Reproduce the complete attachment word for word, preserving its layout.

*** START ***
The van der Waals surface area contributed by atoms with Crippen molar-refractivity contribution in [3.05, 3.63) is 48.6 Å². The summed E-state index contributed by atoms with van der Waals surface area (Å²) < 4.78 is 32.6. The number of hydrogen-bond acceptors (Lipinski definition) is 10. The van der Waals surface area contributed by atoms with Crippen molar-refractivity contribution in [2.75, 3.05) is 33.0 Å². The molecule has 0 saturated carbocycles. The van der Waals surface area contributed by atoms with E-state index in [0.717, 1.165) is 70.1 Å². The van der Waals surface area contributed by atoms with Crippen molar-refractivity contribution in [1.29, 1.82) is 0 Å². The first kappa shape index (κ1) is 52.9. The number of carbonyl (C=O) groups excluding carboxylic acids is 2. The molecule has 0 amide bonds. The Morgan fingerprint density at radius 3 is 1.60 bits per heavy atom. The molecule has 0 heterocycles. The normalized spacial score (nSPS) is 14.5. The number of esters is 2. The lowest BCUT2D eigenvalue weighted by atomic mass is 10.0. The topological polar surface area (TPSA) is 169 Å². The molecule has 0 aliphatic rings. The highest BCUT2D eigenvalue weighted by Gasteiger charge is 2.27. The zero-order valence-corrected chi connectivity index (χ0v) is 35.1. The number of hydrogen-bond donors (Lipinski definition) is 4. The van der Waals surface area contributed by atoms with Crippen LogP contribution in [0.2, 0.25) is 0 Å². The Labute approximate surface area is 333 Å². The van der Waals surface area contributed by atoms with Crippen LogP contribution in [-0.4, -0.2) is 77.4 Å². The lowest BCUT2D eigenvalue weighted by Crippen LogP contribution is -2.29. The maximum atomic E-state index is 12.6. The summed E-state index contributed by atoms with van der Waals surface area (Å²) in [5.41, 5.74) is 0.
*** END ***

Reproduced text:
The van der Waals surface area contributed by atoms with Crippen molar-refractivity contribution in [3.05, 3.63) is 48.6 Å². The summed E-state index contributed by atoms with van der Waals surface area (Å²) < 4.78 is 32.6. The number of hydrogen-bond acceptors (Lipinski definition) is 10. The van der Waals surface area contributed by atoms with Crippen molar-refractivity contribution in [2.75, 3.05) is 33.0 Å². The molecule has 0 saturated carbocycles. The van der Waals surface area contributed by atoms with E-state index in [0.717, 1.165) is 70.1 Å². The van der Waals surface area contributed by atoms with Crippen molar-refractivity contribution in [1.29, 1.82) is 0 Å². The first kappa shape index (κ1) is 52.9. The number of carbonyl (C=O) groups excluding carboxylic acids is 2. The molecule has 0 amide bonds. The Morgan fingerprint density at radius 3 is 1.60 bits per heavy atom. The molecule has 0 heterocycles. The normalized spacial score (nSPS) is 14.5. The number of esters is 2. The lowest BCUT2D eigenvalue weighted by atomic mass is 10.0. The topological polar surface area (TPSA) is 169 Å². The molecule has 0 aliphatic rings. The highest BCUT2D eigenvalue weighted by Gasteiger charge is 2.27. The zero-order valence-corrected chi connectivity index (χ0v) is 35.1. The number of hydrogen-bond donors (Lipinski definition) is 4. The van der Waals surface area contributed by atoms with Crippen LogP contribution in [0.2, 0.25) is 0 Å². The Labute approximate surface area is 333 Å². The van der Waals surface area contributed by atoms with Crippen LogP contribution in [-0.4, -0.2) is 77.4 Å². The lowest BCUT2D eigenvalue weighted by Crippen LogP contribution is -2.29. The maximum atomic E-state index is 12.6. The summed E-state index contributed by atoms with van der Waals surface area (Å²) in [5.41, 5.74) is 0.